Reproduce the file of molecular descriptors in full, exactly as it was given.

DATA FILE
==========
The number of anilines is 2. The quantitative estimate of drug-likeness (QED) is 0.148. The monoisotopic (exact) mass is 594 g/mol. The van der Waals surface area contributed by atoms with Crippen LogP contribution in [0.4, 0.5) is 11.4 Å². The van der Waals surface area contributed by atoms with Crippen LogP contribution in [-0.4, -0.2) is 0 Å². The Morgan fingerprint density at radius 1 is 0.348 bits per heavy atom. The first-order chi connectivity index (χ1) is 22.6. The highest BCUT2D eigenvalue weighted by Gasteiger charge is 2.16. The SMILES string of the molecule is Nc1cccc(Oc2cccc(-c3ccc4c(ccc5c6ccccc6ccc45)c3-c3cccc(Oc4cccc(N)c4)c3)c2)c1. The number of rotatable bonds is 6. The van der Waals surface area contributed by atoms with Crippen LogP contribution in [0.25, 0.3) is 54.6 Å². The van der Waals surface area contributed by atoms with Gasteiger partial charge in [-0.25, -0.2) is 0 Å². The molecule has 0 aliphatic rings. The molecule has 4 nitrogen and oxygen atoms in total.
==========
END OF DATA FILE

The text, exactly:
The number of anilines is 2. The quantitative estimate of drug-likeness (QED) is 0.148. The monoisotopic (exact) mass is 594 g/mol. The van der Waals surface area contributed by atoms with Crippen LogP contribution in [0.4, 0.5) is 11.4 Å². The van der Waals surface area contributed by atoms with Crippen LogP contribution in [-0.4, -0.2) is 0 Å². The Morgan fingerprint density at radius 1 is 0.348 bits per heavy atom. The first-order chi connectivity index (χ1) is 22.6. The highest BCUT2D eigenvalue weighted by Gasteiger charge is 2.16. The SMILES string of the molecule is Nc1cccc(Oc2cccc(-c3ccc4c(ccc5c6ccccc6ccc45)c3-c3cccc(Oc4cccc(N)c4)c3)c2)c1. The number of rotatable bonds is 6. The van der Waals surface area contributed by atoms with Crippen LogP contribution in [0.25, 0.3) is 54.6 Å². The van der Waals surface area contributed by atoms with Gasteiger partial charge in [-0.25, -0.2) is 0 Å². The molecule has 0 aliphatic rings. The molecule has 4 nitrogen and oxygen atoms in total.